Breakthrough Star: Fabienne Poulain
Neuroscience researcher looks for ways brain development affects behavior
By Megan Sexton, firstname.lastname@example.org, 803-777-1421
As a teenager growing up in France, Fabienne Poulain was always interested in human behavior, fascinated by how the brain develops and works. Now, as an assistant professor in biological sciences, she works to understand neural development and disorders by studying how neurons form connections during development.
“When we think about the brain or the nervous system in general, we’re thinking about millions of neurons that make billions of connections,” she says. “The connections between neurons are arranged in a very precise manner so that neurocircuits function properly.
“There are some disorders in which connections are not formed accurately and that miswiring can lead to dysfunctions or behavioral problems or things like that. I’m fascinated in how an organ so complex as the brain develops and forms in such a precise manner.”
Research can teach you a lot, of course, about science. But more than that, you learn resilience, you learn integrity, you learn many life values being in the research lab.
Fabienne Poulain, biological sciences professor
To better understand brain development, Poulain studies zebrafish — about 5,000 of them are housed in her lab. Zebrafish are ideal for her research because the embryos are transparent, making it possible to easily see how neurons form connections during development.
“The principles that govern brain development in humans are actually the same in zebrafish. So what we learn from the zebrafish often translates into the human brain,” she says. “And because they’re transparent, we can watch the brain develop in real time under the microscope.”
Her work has been successful — both in securing large grants from the National Institutes of Health and in advancing the understanding of brain development.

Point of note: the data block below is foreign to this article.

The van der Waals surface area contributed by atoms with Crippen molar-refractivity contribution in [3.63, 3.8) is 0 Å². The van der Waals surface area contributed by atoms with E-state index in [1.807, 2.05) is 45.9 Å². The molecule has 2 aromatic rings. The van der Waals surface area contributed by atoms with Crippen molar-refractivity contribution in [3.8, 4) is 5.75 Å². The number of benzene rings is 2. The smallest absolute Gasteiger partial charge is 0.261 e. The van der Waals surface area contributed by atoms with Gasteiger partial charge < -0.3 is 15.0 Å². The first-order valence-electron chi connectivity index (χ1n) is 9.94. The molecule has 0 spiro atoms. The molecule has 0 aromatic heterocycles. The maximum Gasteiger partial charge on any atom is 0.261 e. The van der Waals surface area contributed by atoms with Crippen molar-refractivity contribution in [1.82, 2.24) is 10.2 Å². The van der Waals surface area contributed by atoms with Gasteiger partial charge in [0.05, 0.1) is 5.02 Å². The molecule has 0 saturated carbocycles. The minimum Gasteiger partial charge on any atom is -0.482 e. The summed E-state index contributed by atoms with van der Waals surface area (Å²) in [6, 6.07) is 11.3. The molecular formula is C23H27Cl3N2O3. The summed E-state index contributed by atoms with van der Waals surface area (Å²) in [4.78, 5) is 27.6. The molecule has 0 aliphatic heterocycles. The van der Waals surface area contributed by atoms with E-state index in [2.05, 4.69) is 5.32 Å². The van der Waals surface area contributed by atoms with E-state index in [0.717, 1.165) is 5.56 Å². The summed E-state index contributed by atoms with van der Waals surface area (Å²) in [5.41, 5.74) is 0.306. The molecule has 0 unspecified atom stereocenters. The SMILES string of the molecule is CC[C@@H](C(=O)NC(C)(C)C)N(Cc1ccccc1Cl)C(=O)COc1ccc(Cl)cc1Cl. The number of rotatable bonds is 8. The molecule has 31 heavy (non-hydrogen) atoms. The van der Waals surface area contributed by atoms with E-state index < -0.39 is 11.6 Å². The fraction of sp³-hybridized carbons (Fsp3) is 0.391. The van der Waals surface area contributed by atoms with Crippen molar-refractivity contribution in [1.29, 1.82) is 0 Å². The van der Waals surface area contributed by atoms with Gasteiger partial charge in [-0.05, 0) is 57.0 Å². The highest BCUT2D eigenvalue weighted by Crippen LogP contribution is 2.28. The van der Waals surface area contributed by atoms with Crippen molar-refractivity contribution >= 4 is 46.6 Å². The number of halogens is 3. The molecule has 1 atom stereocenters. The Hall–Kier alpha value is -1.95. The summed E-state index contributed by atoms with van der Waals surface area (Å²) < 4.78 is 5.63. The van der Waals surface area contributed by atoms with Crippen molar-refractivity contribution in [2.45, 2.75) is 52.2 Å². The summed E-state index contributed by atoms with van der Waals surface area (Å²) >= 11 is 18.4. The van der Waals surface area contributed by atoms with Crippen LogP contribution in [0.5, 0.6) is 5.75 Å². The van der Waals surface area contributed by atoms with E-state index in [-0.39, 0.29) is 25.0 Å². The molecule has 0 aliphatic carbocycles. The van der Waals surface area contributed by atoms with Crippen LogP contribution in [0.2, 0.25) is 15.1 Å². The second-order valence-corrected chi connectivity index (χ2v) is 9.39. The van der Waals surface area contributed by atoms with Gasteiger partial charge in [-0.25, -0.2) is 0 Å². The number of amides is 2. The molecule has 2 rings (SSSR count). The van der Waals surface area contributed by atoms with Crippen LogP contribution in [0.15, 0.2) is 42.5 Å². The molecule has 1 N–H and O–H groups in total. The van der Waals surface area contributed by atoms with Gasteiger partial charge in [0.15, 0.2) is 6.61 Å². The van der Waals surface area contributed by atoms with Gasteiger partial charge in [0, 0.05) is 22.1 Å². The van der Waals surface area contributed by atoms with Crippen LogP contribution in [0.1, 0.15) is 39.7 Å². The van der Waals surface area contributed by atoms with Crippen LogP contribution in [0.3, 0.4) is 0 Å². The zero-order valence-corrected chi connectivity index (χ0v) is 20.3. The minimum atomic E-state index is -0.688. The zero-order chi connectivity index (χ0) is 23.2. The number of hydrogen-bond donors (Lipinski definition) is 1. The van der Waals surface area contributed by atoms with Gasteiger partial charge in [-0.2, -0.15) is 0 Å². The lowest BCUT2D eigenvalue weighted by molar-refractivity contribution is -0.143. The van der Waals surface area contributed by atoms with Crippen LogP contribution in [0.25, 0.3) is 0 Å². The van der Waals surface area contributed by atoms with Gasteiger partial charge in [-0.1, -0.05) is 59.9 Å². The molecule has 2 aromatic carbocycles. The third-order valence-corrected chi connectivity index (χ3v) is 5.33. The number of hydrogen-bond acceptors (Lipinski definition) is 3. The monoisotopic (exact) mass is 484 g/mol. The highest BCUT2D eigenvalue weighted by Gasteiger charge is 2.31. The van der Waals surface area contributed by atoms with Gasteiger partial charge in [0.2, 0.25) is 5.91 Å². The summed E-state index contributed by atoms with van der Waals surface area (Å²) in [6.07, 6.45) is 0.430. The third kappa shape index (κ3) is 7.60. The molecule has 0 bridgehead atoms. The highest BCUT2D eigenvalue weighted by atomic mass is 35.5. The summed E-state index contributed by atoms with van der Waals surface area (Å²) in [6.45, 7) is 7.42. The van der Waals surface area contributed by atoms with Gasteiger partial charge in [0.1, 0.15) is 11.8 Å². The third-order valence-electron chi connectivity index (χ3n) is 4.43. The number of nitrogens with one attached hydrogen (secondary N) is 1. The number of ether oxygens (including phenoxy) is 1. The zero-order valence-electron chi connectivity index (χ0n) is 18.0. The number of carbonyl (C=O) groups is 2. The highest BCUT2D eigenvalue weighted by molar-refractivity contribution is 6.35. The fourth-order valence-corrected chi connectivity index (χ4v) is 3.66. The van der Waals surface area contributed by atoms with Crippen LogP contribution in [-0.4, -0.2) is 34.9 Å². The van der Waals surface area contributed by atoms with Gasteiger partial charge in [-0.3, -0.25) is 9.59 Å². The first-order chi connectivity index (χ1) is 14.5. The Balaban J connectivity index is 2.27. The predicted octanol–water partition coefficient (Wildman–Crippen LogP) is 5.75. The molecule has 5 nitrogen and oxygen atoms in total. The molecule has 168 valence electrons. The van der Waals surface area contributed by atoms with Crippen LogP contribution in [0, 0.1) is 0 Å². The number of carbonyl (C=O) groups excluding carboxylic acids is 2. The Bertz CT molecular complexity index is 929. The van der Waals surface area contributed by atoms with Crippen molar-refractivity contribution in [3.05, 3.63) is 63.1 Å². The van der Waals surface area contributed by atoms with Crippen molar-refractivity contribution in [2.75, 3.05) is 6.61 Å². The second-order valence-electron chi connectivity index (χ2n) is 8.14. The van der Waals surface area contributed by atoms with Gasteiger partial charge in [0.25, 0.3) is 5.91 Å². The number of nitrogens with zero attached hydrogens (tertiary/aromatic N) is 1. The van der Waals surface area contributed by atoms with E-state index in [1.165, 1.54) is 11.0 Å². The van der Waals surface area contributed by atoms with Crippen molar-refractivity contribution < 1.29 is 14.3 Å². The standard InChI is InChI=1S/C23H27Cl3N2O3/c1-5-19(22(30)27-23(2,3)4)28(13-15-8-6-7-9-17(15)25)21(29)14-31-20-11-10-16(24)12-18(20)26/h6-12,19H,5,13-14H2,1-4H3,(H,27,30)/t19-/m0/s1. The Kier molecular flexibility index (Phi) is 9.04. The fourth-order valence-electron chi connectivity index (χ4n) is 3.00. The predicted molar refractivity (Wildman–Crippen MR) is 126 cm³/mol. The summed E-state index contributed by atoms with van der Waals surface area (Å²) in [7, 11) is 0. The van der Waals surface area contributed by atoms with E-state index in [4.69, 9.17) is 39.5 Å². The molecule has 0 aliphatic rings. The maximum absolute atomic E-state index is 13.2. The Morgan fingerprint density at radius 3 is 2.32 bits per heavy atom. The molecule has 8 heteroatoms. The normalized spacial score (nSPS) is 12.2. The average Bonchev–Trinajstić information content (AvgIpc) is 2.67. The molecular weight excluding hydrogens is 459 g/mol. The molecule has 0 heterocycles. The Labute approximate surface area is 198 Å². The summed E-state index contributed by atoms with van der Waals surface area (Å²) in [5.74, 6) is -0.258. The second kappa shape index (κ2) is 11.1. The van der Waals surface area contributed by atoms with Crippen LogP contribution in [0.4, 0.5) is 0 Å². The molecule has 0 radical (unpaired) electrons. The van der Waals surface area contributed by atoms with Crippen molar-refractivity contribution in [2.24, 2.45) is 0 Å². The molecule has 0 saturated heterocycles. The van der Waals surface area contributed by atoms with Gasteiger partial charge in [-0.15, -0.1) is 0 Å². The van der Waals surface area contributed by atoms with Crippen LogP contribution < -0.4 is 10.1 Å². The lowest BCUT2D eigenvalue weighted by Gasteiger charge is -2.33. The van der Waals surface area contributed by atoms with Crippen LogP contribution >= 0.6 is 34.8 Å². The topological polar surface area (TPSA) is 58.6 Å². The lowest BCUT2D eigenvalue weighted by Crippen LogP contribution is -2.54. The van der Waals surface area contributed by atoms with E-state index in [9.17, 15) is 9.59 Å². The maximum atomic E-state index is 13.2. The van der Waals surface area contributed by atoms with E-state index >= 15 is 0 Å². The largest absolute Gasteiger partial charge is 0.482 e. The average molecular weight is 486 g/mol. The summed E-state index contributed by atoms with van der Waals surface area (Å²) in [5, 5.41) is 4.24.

Poulain’s NIH R01 application was funded the first time she submitted it, an accomplishment met by only about 8 percent of grant applicants.
“There are exceptionally few NIH R01 grants funded on the first submission across the nation, and I think that this is an exceptional circumstance here at UofSC. As further evidence of her career trajectory, she is increasingly invited for presentations on her research, with recent talks at regional/national/international meetings and seminars at peer/aspirant institutions,” wrote Jeff Twiss, the SmartState Chair in Childhood Neurotherapeutics, in nominating Poulain for a Breakthrough Star award.
That research includes the discovery of the role of specific proteins that mediate communication between neurons and maintain functional neuronal connections during development.
Poulain came to the university in 2015 and created her lab, which includes the university’s first zebrafish facility. The work is part of a growing neuroscience group led by Twiss.
“That was part of what convinced me to come here. I saw I’d be part of building that group and recruiting new colleagues. And that’s exciting,” she says. “The scientific environment here was fantastic. I have a very supportive department with nice and supportive colleagues. That was one of my main criteria. You’re only as good as the people who surround you. I was convinced by that.”
She also is supportive of the graduate and undergraduate students who work in the Poulain lab.
“Students have an integral part in the work we do. Research can teach you a lot, of course, about science. But more than that, you learn resilience, you learn integrity, you learn many life values being in the research lab.”
Share this Story! Let friends in your social network know what you are reading about